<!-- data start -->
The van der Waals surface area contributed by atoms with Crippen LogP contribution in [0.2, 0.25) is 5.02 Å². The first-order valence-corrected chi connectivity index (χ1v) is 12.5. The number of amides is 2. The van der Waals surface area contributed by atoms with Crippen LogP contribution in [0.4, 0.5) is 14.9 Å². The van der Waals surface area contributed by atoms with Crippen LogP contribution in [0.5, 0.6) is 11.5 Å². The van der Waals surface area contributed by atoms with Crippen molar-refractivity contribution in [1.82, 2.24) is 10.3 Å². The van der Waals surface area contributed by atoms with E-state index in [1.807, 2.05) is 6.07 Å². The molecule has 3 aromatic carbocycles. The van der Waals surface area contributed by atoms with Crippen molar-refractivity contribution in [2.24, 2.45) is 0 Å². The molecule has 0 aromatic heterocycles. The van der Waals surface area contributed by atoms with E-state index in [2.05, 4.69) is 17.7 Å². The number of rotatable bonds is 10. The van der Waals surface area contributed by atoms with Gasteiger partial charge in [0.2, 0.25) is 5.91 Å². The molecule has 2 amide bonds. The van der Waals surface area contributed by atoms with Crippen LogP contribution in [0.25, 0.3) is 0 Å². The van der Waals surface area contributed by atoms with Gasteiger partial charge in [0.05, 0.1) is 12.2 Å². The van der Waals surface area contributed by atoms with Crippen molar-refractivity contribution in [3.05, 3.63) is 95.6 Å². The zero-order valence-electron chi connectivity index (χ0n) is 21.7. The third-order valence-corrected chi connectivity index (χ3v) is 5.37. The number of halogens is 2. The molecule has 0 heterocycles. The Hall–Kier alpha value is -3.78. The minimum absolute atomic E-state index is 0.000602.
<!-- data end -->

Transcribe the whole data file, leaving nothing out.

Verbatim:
The van der Waals surface area contributed by atoms with Crippen LogP contribution in [0.2, 0.25) is 5.02 Å². The first-order valence-corrected chi connectivity index (χ1v) is 12.5. The number of amides is 2. The van der Waals surface area contributed by atoms with Crippen LogP contribution in [0.4, 0.5) is 14.9 Å². The van der Waals surface area contributed by atoms with Crippen LogP contribution in [0.5, 0.6) is 11.5 Å². The van der Waals surface area contributed by atoms with Crippen molar-refractivity contribution in [1.82, 2.24) is 10.3 Å². The van der Waals surface area contributed by atoms with E-state index in [1.807, 2.05) is 6.07 Å². The molecule has 3 aromatic carbocycles. The van der Waals surface area contributed by atoms with Crippen molar-refractivity contribution in [2.24, 2.45) is 0 Å². The molecule has 0 aromatic heterocycles. The van der Waals surface area contributed by atoms with E-state index in [2.05, 4.69) is 17.7 Å². The number of rotatable bonds is 10. The van der Waals surface area contributed by atoms with Gasteiger partial charge in [0.2, 0.25) is 5.91 Å². The molecule has 2 amide bonds. The van der Waals surface area contributed by atoms with Crippen LogP contribution in [0.25, 0.3) is 0 Å². The van der Waals surface area contributed by atoms with Gasteiger partial charge in [0.05, 0.1) is 12.2 Å². The van der Waals surface area contributed by atoms with Crippen molar-refractivity contribution in [3.05, 3.63) is 95.6 Å². The zero-order valence-electron chi connectivity index (χ0n) is 21.7. The third-order valence-corrected chi connectivity index (χ3v) is 5.37. The number of halogens is 2. The molecule has 0 heterocycles. The Hall–Kier alpha value is -3.78. The minimum absolute atomic E-state index is 0.000602.